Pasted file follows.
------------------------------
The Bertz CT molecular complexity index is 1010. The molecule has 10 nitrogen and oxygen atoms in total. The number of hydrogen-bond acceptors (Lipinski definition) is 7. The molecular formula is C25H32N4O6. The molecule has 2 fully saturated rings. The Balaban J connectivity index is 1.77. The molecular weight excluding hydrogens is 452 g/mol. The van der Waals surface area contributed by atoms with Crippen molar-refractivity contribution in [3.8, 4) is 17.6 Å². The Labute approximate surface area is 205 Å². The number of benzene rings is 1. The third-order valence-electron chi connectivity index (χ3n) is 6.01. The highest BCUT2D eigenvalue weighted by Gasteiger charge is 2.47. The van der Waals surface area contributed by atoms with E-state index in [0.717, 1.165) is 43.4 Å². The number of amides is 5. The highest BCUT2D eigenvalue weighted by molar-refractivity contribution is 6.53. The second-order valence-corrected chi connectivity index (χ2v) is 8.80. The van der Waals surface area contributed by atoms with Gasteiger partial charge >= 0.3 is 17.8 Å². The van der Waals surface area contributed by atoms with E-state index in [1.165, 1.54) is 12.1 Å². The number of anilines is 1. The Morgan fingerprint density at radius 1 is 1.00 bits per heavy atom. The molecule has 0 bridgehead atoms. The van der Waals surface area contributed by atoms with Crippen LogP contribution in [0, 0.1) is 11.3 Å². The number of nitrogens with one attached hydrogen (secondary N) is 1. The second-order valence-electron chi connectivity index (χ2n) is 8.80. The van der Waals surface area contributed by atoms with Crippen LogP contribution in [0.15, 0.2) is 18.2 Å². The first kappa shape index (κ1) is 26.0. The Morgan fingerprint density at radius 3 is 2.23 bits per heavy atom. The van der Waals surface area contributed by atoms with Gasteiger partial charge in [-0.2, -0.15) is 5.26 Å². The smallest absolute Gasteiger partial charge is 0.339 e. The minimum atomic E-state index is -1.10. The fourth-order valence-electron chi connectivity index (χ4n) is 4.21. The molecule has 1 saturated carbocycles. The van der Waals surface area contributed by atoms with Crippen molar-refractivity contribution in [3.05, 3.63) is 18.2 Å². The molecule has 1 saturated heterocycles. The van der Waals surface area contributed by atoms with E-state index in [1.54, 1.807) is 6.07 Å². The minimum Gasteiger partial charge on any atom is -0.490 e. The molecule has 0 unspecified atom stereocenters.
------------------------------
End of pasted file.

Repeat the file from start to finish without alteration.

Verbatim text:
The Bertz CT molecular complexity index is 1010. The molecule has 10 nitrogen and oxygen atoms in total. The number of hydrogen-bond acceptors (Lipinski definition) is 7. The molecular formula is C25H32N4O6. The molecule has 2 fully saturated rings. The Balaban J connectivity index is 1.77. The molecular weight excluding hydrogens is 452 g/mol. The van der Waals surface area contributed by atoms with Crippen molar-refractivity contribution in [3.8, 4) is 17.6 Å². The Labute approximate surface area is 205 Å². The number of benzene rings is 1. The third-order valence-electron chi connectivity index (χ3n) is 6.01. The highest BCUT2D eigenvalue weighted by Gasteiger charge is 2.47. The van der Waals surface area contributed by atoms with E-state index in [0.717, 1.165) is 43.4 Å². The number of amides is 5. The highest BCUT2D eigenvalue weighted by molar-refractivity contribution is 6.53. The second-order valence-corrected chi connectivity index (χ2v) is 8.80. The van der Waals surface area contributed by atoms with Gasteiger partial charge >= 0.3 is 17.8 Å². The van der Waals surface area contributed by atoms with E-state index in [1.165, 1.54) is 12.1 Å². The number of anilines is 1. The Morgan fingerprint density at radius 1 is 1.00 bits per heavy atom. The molecule has 0 bridgehead atoms. The van der Waals surface area contributed by atoms with Crippen LogP contribution in [0, 0.1) is 11.3 Å². The number of nitrogens with one attached hydrogen (secondary N) is 1. The second-order valence-electron chi connectivity index (χ2n) is 8.80. The van der Waals surface area contributed by atoms with Crippen LogP contribution in [0.15, 0.2) is 18.2 Å². The first kappa shape index (κ1) is 26.0. The Morgan fingerprint density at radius 3 is 2.23 bits per heavy atom. The van der Waals surface area contributed by atoms with Gasteiger partial charge in [-0.2, -0.15) is 5.26 Å². The smallest absolute Gasteiger partial charge is 0.339 e. The minimum atomic E-state index is -1.10. The fourth-order valence-electron chi connectivity index (χ4n) is 4.21. The molecule has 1 saturated carbocycles. The van der Waals surface area contributed by atoms with Crippen molar-refractivity contribution in [3.05, 3.63) is 18.2 Å². The molecule has 1 saturated heterocycles. The van der Waals surface area contributed by atoms with E-state index in [1.54, 1.807) is 6.07 Å². The minimum Gasteiger partial charge on any atom is -0.490 e. The molecule has 0 unspecified atom stereocenters.